This ultimate barrier to the capitalist mode of production is countered by many factors, some of which are mentioned by Marx and Engels in Volume three of Capital. Recently it was argued that the exponential growth of the banking and finance sector should be regarded as a further (temporary) countertendency to the LFRP (Passarella and Baron 2015). This sector enables industrial firms to increase the speed of turnover of their capital, therefore crucially affecting their profitability. I argue that the above practices (e.g. data mining, targeted ads, etc.), captured under the terms “surveillance capitalism” or “digital capitalism” can also be considered among the factors that counter the LFRP. Consequently, not only the process of “financialisation” of advanced economies but also the process of “digitalisation” of the last decades can be considered as the “humpback bridge” that the capitalist class has eventually gone through to sustain the profitability of capital (Passarella and Baron 2015).
This paper tentatively but explicitly articulated the hypothesis that Engels’s elaboration on the effect of capital’s turnover time on profitability provides an analytical framework within which the growth of digital media platforms and phenomena like targeted advertising can be explained. It follows that the exponential growth of digital platforms can be explained as a direct result of the development of capitalist contradictions, especially the contradiction between productive forces and relations of production as expressed in the LFRP. On this basis, Shoshana Zuboff’s claim that surveillance capitalism constitutes a radical break with capitalism’s past was countered.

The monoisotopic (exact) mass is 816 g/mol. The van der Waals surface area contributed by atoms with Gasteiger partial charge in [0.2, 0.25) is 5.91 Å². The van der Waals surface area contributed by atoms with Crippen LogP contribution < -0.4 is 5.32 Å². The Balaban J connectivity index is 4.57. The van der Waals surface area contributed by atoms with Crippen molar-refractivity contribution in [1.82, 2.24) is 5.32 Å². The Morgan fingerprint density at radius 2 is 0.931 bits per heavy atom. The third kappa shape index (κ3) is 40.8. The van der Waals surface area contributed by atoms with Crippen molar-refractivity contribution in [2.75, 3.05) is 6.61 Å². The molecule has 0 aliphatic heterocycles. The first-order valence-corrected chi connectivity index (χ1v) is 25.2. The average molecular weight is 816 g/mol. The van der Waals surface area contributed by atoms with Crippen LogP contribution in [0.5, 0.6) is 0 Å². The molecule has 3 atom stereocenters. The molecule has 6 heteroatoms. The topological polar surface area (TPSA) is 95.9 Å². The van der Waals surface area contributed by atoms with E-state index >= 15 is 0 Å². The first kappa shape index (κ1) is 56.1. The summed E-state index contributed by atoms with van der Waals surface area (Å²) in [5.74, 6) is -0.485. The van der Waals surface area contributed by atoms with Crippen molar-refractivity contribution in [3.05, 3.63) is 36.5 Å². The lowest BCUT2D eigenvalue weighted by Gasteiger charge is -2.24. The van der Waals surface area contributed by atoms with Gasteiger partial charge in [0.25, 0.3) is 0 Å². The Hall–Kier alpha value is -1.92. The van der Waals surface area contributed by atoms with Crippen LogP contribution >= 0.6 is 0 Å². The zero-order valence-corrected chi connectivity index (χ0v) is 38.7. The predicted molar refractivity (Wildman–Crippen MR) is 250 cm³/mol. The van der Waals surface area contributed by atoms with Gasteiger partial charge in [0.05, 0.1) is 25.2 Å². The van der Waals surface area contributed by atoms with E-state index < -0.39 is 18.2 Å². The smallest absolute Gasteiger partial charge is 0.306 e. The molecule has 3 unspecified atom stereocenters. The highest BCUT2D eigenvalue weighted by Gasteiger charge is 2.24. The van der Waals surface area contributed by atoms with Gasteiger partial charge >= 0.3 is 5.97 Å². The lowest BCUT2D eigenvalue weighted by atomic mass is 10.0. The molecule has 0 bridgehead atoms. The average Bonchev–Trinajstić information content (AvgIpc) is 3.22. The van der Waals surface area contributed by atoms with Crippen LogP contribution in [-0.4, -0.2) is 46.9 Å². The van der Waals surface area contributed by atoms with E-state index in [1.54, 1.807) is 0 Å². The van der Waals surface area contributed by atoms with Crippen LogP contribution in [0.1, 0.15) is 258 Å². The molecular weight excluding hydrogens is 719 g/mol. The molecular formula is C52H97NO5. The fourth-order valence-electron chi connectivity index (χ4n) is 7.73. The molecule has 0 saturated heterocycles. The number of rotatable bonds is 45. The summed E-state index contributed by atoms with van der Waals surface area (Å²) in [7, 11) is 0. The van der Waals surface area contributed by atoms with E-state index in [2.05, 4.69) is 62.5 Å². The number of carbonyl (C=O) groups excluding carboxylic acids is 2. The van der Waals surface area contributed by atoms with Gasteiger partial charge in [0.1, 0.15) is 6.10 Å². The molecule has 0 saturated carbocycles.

Marxist contributions to the critique of digital surveillance have already approached this phenomenon in a many-sided manner. Rather than focusing solely on the issues of privacy or wealth, they have explored whether the growth of digital surveillance can be attributed to developments in productive relations, relations of circulation from the standpoint consumption, i.e. surplus value realisation, as well as relations of circulation from the standpoint of surplus value production. This paper built upon these contributions and suggested approaching this phenomenon with a focus on the process of circulation from the standpoint of profitability. Ultimately, this paper seeks to invite further research on this issue, as well as stress that Engels’s work remains absolutely relevant for the analysis of the contradictions of contemporary capitalist societies.